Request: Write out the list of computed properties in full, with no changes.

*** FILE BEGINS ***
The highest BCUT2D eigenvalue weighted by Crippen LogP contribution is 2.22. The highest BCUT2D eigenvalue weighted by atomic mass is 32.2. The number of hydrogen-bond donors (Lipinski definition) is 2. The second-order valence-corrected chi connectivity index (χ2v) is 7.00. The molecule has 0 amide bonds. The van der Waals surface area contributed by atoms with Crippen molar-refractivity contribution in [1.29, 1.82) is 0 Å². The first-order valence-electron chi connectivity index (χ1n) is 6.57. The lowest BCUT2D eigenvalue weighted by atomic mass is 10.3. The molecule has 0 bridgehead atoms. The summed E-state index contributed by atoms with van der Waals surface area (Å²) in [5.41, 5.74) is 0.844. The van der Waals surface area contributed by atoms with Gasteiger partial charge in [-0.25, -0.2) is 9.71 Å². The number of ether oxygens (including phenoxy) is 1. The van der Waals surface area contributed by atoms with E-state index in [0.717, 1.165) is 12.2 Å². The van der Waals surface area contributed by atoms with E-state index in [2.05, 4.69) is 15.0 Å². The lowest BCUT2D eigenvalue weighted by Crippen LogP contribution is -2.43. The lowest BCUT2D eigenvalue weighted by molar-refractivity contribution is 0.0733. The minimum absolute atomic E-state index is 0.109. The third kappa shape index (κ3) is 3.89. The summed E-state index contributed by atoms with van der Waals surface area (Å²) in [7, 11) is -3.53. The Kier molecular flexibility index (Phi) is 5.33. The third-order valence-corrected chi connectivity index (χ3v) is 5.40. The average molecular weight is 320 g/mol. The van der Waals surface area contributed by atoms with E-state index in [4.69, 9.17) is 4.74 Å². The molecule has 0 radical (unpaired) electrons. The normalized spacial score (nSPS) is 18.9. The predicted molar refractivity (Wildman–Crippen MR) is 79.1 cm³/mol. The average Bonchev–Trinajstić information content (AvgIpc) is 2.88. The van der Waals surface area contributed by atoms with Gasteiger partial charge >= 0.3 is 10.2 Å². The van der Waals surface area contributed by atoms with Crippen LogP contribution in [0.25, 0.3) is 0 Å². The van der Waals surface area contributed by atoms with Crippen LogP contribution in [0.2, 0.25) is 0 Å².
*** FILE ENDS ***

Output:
The highest BCUT2D eigenvalue weighted by Crippen LogP contribution is 2.22. The highest BCUT2D eigenvalue weighted by atomic mass is 32.2. The number of hydrogen-bond donors (Lipinski definition) is 2. The second-order valence-corrected chi connectivity index (χ2v) is 7.00. The molecule has 0 amide bonds. The van der Waals surface area contributed by atoms with Crippen molar-refractivity contribution in [1.29, 1.82) is 0 Å². The first-order valence-electron chi connectivity index (χ1n) is 6.57. The lowest BCUT2D eigenvalue weighted by atomic mass is 10.3. The molecule has 0 bridgehead atoms. The summed E-state index contributed by atoms with van der Waals surface area (Å²) in [5.41, 5.74) is 0.844. The van der Waals surface area contributed by atoms with Gasteiger partial charge in [-0.25, -0.2) is 9.71 Å². The number of ether oxygens (including phenoxy) is 1. The van der Waals surface area contributed by atoms with E-state index in [0.717, 1.165) is 12.2 Å². The van der Waals surface area contributed by atoms with E-state index in [2.05, 4.69) is 15.0 Å². The lowest BCUT2D eigenvalue weighted by Crippen LogP contribution is -2.43. The lowest BCUT2D eigenvalue weighted by molar-refractivity contribution is 0.0733. The minimum absolute atomic E-state index is 0.109. The third kappa shape index (κ3) is 3.89. The summed E-state index contributed by atoms with van der Waals surface area (Å²) in [7, 11) is -3.53. The Kier molecular flexibility index (Phi) is 5.33. The third-order valence-corrected chi connectivity index (χ3v) is 5.40. The average molecular weight is 320 g/mol. The van der Waals surface area contributed by atoms with E-state index in [4.69, 9.17) is 4.74 Å². The molecule has 0 radical (unpaired) electrons. The normalized spacial score (nSPS) is 18.9. The predicted molar refractivity (Wildman–Crippen MR) is 79.1 cm³/mol. The average Bonchev–Trinajstić information content (AvgIpc) is 2.88. The van der Waals surface area contributed by atoms with Gasteiger partial charge >= 0.3 is 10.2 Å². The van der Waals surface area contributed by atoms with Crippen LogP contribution in [0.25, 0.3) is 0 Å². The van der Waals surface area contributed by atoms with Crippen LogP contribution in [0.2, 0.25) is 0 Å².